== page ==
774 teens list their behaviors in survey
By Phyllis Moore
Published in News on June 2, 2008 1:48 PM
More than 59 percent of Wayne County high school students who responded to a recent survey say they have already had sex -- and a majority of them say they come home from school to an empty house.
Students from six local high schools gave those answers as part of a survey sponsored by the Health Department, in partnership with Wayne County Public Schools. The query included questions about their diets, sexual habits, drug and alcohol use and violence-related behaviors.
Results of the 92-question Youth Risk Behavior Survey will be used by area agencies and organizations to assess behaviors that contribute to poor diet, psychological problems, teen pregnancy and unsafe practices.
The surveys were distributed to 889 students at the six county public high schools. Of those, 774 students anonymously completed and returned the information. The nationwide survey, developed by the Center for Disease Control, was funded locally by WATCH and the Health Department.
"It's widely done," said Health Director James Roosen. "One big advantage is you get data specifically for Wayne County high school kids."
The benefits of the survey will be far-reaching, he said, as the questions target behaviors that could contribute to accidents, death, illnesses, pregnancies, etc.
"There's a lot of agencies in Wayne County that are trying to improve the health of our children -- Health Department, WISH, WATCH, Communities in Schools, Wayne Uplift, 4-H," Roosen said. "We're all trying to make a difference in these kids' lives."
While in the past such agencies have looked at "outcome statistics" that measure obesity rates, teen pregnancy and out of wedlock births, Roosen said the county has still lacked the ability to measure behaviors contributing to those statistics.
Areas like children being left home alone.
"The time that they spend by themselves after school, that's important to know that," Roosen said.
In Wayne County, that statistic is alarming, he said.
"The percentage of Wayne County children who were left alone for one or more hours is 57.9 percent," he said. "That's important to know as we try to make our decisions ... a lot of pregnancies occur after school when children are alone."
The lag time also contributes to drinking, raiding the refrigerator or watching too much TV, he added, which can be factors leading to alcohol abuse, obesity, etc.
According to the survey results, locally, binge drinking, defined as five or more drinks within two hours, is below the state average, Roosen said. Those who admitted to binge drinking within the past 30 days of the survey was 18.4 percent compared to 23 percent statewide.
Some of the other local results include:
* 37 percent said they had never drunk alcohol.
* 11 percent of students said they had been hit or physically hurt by a girlfriend or boyfriend. The state rate is 13 percent.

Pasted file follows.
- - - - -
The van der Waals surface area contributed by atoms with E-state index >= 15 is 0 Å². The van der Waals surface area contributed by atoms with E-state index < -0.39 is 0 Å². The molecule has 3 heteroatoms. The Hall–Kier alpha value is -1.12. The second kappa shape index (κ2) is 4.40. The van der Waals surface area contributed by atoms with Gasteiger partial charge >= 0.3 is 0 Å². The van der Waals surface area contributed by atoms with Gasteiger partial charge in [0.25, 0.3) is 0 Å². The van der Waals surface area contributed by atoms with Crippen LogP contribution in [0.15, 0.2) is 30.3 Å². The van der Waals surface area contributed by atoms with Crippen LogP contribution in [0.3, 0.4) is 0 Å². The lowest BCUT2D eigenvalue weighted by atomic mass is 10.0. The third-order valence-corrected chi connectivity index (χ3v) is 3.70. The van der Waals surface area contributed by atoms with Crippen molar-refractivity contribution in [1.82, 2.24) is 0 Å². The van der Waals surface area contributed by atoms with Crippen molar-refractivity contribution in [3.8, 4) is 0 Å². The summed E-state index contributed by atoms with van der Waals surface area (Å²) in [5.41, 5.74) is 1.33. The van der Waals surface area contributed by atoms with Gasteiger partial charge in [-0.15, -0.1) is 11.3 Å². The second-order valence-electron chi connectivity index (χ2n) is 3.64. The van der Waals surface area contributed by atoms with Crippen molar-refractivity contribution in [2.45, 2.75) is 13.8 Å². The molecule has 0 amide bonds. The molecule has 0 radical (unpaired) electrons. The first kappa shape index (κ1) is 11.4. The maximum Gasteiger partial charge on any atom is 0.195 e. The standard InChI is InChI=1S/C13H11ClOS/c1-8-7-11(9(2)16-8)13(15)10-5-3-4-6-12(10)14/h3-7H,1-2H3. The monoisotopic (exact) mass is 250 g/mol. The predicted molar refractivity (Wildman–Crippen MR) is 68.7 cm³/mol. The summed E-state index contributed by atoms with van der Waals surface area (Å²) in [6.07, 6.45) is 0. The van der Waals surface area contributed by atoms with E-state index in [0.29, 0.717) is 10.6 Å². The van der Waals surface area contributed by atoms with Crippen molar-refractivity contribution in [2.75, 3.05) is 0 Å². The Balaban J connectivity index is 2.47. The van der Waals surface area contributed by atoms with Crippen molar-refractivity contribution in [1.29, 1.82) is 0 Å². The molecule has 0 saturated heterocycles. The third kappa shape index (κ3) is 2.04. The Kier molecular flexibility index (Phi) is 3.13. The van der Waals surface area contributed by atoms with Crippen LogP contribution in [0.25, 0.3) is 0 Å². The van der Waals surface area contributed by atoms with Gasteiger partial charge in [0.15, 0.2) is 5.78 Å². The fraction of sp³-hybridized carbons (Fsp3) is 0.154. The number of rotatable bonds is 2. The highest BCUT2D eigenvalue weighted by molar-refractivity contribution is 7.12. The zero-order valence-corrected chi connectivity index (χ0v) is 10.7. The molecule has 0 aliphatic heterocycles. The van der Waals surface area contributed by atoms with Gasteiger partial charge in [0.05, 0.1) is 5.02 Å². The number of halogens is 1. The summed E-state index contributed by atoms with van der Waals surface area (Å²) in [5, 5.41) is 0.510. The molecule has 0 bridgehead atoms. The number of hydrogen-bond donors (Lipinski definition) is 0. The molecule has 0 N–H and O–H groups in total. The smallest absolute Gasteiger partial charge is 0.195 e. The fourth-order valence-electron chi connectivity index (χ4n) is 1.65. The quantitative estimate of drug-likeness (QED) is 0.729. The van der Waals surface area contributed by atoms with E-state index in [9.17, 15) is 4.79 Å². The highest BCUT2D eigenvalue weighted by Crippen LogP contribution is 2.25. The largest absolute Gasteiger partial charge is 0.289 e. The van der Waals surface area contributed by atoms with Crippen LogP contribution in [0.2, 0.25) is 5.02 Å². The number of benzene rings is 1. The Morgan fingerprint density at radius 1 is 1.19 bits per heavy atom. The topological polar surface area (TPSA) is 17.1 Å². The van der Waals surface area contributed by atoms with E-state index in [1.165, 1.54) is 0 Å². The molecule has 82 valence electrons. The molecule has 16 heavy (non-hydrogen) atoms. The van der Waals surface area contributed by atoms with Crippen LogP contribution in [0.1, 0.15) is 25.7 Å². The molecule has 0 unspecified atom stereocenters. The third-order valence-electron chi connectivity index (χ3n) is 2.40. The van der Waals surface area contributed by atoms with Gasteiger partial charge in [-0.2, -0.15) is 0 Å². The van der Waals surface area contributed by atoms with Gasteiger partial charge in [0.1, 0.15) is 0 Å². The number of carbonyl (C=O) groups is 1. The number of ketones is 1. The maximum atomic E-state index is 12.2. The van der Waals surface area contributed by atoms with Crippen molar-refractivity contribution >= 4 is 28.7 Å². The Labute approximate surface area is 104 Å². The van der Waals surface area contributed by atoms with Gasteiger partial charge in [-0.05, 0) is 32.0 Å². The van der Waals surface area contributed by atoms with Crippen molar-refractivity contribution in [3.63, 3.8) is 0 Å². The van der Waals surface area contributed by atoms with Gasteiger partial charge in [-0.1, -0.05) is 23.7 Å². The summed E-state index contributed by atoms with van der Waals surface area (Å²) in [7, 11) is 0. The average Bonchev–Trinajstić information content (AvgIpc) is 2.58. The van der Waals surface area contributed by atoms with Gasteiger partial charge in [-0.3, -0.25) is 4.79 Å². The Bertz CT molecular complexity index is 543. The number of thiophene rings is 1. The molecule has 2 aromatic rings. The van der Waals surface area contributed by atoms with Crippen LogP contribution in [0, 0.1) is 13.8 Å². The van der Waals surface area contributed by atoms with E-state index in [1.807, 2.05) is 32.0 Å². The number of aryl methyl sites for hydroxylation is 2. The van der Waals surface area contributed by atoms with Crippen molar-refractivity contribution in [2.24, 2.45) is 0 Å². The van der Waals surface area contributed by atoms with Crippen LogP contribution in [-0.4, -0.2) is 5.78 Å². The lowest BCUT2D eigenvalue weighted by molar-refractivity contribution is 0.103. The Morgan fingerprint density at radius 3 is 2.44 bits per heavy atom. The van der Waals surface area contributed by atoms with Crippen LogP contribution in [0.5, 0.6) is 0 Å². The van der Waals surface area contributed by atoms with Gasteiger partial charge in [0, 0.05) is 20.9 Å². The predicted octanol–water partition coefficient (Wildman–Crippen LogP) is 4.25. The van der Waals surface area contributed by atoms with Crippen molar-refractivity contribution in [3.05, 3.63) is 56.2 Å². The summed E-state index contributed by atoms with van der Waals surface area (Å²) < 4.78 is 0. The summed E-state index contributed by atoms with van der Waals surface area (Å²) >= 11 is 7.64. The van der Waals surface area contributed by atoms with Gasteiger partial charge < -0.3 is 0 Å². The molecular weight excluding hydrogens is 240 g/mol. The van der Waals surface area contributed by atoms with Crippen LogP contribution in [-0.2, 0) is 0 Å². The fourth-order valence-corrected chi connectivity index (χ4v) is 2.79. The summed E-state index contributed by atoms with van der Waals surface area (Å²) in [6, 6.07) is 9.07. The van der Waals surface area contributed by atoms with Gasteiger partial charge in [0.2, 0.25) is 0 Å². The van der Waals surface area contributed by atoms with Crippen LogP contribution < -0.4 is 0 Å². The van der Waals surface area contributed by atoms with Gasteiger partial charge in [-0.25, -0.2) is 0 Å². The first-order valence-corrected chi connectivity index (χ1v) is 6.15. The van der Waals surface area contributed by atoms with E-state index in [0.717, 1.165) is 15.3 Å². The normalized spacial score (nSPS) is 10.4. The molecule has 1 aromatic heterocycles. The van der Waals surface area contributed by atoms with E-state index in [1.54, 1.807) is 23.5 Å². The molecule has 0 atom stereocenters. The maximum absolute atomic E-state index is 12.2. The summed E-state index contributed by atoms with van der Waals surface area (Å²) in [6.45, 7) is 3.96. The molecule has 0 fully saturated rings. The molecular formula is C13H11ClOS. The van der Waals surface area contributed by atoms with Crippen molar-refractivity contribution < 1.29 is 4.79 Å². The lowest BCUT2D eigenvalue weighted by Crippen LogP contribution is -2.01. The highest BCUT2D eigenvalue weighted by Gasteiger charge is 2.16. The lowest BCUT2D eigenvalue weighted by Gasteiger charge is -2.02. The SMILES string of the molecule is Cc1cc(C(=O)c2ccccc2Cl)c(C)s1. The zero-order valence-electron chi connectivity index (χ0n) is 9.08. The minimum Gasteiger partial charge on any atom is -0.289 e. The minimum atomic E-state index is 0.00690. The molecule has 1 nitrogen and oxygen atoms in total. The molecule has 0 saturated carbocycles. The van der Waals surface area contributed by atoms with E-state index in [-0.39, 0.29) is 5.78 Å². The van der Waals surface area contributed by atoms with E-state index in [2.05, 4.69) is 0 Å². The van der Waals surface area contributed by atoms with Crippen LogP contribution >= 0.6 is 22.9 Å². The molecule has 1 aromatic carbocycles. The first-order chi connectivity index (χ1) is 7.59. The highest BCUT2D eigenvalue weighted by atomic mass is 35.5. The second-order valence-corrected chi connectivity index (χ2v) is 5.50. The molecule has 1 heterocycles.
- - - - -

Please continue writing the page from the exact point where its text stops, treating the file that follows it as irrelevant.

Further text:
* 14 percent said they had inhaled paint or glue in an effort to get high.
* 23 percent said they had eaten French fries five or more times over the previous week.
* 59 percent reported having had sex at least once; the state average is 51 percent.
* 17 percent said they have been teased about their weight, size or physical appearance.
The results have been compiled into a 193-page document, sorted by gender and race as well as age group and grade. While the information will be distributed to agencies across the county, it can also be viewed online at the Health Department Web site, www.waynegov.com. Roosen said a disk is also available for parents requesting it.
"Anybody that has a child in high school should look at this and then talk to your kids," he said.
It is not the intent to alarm anyone, Roosen added, but rather to be proactive in preventing future problems.
"Some of these behaviors, if you know what's going on as concerned parents, concerned citizens, health professionals, there may be a way to mitigate or change some of these behaviors," he said.
Rovonda Freeman, minority health coordinator with the Health Department, said the survey results will be helpful in localizing efforts.
"It shows that there's a lot of areas where we're doing really good and our kids are doing really good, so it shows that they're really getting the message," she said. "But there's some areas that we see, we need to work."
Allison Pridgen, director of student support services for the school system, said the overriding purpose for the survey was to gain countywide data to better develop both community and school health education programming.
"School is not just about reading and writing and arithmetic any more," she said. "Today's schools are being asked to play a tremendous role in the growth and development of children.
"Our success in diminishing or eliminating unhealthy behaviors will indeed have a direct impact on children academically."
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